Cardiorespiratory Fitness and the Incidence of Type 2 Diabetes

Prospective study of Japanese men

  1. Susumu S. Sawada, PHD1,
  2. I-Min Lee, MBBS, SCD23,
  3. Takashi Muto, MD, PHD4,
  4. Kazuko Matuszaki, MD, PHD1 and
  5. Steven N. Blair, PED5
  1. 1Tokyo Gas Health Promotion Center, Tokyo, Japan
  2. 2Department of Epidemiology, Harvard School of Public Health, Boston, Massachusetts
  3. 3Division of Preventive Medicine, Department of Medicine, Brigham and Women’s Hospital and Harvard Medical School, Boston, Massachusetts
  4. 4Department of Public Health, School of Medicine, Dokkyo University, Tochigi, Japan
  5. 5The Cooper Institute, Dallas, Texas
  1. Address correspondence and reprint requests to Susumu S. Sawada, PhD, Tokyo Gas Health Promotion Center, Tokyo, 1-5-20 Kaigan, Minato-ku, Tokyo 105-8527, Japan. E-mail: s-sawada{at}tokyo-gas.co.jp

Abstract

OBJECTIVE—To investigate the association between cardiorespiratory fitness and the incidence of type 2 diabetes among Japanese men.

RESEARCH DESIGN AND METHODS—This prospective cohort study was conducted in 4,747 nondiabetic Japanese men, aged 20–40 years at baseline, enrolled in 1985 with follow-up to June 1999. Cardiorespiratory fitness was measured using a cycle ergometer test, and Vo2max was estimated. During a 14-year follow-up, 280 men developed type 2 diabetes.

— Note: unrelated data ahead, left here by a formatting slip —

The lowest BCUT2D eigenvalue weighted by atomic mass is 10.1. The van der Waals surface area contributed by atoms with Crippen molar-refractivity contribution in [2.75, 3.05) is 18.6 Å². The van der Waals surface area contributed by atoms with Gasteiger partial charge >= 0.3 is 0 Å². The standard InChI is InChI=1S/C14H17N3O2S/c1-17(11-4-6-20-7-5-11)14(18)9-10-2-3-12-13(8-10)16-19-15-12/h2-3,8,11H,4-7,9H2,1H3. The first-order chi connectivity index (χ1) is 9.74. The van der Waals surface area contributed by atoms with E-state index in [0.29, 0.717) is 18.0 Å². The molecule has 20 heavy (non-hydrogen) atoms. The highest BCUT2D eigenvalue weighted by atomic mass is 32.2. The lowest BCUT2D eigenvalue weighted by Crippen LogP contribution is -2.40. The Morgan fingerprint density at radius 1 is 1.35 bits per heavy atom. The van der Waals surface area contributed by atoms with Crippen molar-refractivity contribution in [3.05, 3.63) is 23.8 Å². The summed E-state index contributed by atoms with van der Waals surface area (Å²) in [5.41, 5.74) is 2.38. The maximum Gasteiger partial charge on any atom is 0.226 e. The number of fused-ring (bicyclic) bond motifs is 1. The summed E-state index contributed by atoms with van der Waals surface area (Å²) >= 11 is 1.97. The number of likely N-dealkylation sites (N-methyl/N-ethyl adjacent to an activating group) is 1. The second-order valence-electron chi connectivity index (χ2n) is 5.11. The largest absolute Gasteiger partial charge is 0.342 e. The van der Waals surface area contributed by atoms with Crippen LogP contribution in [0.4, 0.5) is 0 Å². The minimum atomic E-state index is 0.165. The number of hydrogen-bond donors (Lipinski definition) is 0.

RESULTS—The age-adjusted relative risks of developing type 2 diabetes across quartiles of cardiorespiratory fitness (lowest to highest) were 1.0 (referent), 0.56 (95% CI 0.42–0.75), 0.35 (0.25–0.50), and 0.25 (0.17–0.37) (for trend, P < 0.001). After further adjustment for BMI, systolic blood pressure, family history of diabetes, smoking status, and alcohol intake, the association between type 2 diabetes risk and cardiorespiratory fitness was attenuated but remained significant (1.0, 0.78, 0.63, and 0.56, respectively; for trend, P = 0.001).

CONCLUSIONS—These results indicate that a low cardiorespiratory fitness level is an important risk factor for incidence of type 2 diabetes among Japanese men.